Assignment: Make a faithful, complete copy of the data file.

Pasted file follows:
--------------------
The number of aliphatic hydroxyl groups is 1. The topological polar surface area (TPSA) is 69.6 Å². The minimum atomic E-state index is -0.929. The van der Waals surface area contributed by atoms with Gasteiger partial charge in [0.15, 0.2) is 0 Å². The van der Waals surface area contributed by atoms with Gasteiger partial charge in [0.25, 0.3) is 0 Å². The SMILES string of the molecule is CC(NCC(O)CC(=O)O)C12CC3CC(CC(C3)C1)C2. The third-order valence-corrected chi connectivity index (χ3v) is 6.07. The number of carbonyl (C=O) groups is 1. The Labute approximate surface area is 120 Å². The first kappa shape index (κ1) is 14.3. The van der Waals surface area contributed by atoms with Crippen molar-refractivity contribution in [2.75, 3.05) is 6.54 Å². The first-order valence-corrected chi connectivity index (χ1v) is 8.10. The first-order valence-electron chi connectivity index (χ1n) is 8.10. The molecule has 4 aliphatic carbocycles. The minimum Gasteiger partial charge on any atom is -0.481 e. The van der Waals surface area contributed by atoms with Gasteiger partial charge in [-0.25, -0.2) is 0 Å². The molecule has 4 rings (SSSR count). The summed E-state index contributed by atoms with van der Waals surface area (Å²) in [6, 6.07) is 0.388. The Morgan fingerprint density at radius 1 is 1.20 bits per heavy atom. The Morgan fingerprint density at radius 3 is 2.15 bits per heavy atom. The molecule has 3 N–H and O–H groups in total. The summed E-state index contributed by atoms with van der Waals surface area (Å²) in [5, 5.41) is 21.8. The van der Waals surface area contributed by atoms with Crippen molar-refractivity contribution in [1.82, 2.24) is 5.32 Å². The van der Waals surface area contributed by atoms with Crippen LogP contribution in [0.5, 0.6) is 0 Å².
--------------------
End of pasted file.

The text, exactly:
The number of aliphatic hydroxyl groups is 1. The topological polar surface area (TPSA) is 69.6 Å². The minimum atomic E-state index is -0.929. The van der Waals surface area contributed by atoms with Gasteiger partial charge in [0.15, 0.2) is 0 Å². The van der Waals surface area contributed by atoms with Gasteiger partial charge in [0.25, 0.3) is 0 Å². The SMILES string of the molecule is CC(NCC(O)CC(=O)O)C12CC3CC(CC(C3)C1)C2. The third-order valence-corrected chi connectivity index (χ3v) is 6.07. The number of carbonyl (C=O) groups is 1. The Labute approximate surface area is 120 Å². The first kappa shape index (κ1) is 14.3. The van der Waals surface area contributed by atoms with Crippen molar-refractivity contribution in [2.75, 3.05) is 6.54 Å². The first-order valence-corrected chi connectivity index (χ1v) is 8.10. The first-order valence-electron chi connectivity index (χ1n) is 8.10. The molecule has 4 aliphatic carbocycles. The minimum Gasteiger partial charge on any atom is -0.481 e. The van der Waals surface area contributed by atoms with Gasteiger partial charge in [-0.25, -0.2) is 0 Å². The molecule has 4 rings (SSSR count). The summed E-state index contributed by atoms with van der Waals surface area (Å²) in [6, 6.07) is 0.388. The Morgan fingerprint density at radius 1 is 1.20 bits per heavy atom. The Morgan fingerprint density at radius 3 is 2.15 bits per heavy atom. The molecule has 3 N–H and O–H groups in total. The summed E-state index contributed by atoms with van der Waals surface area (Å²) in [5, 5.41) is 21.8. The van der Waals surface area contributed by atoms with Crippen molar-refractivity contribution in [1.82, 2.24) is 5.32 Å². The van der Waals surface area contributed by atoms with Crippen LogP contribution in [0.5, 0.6) is 0 Å².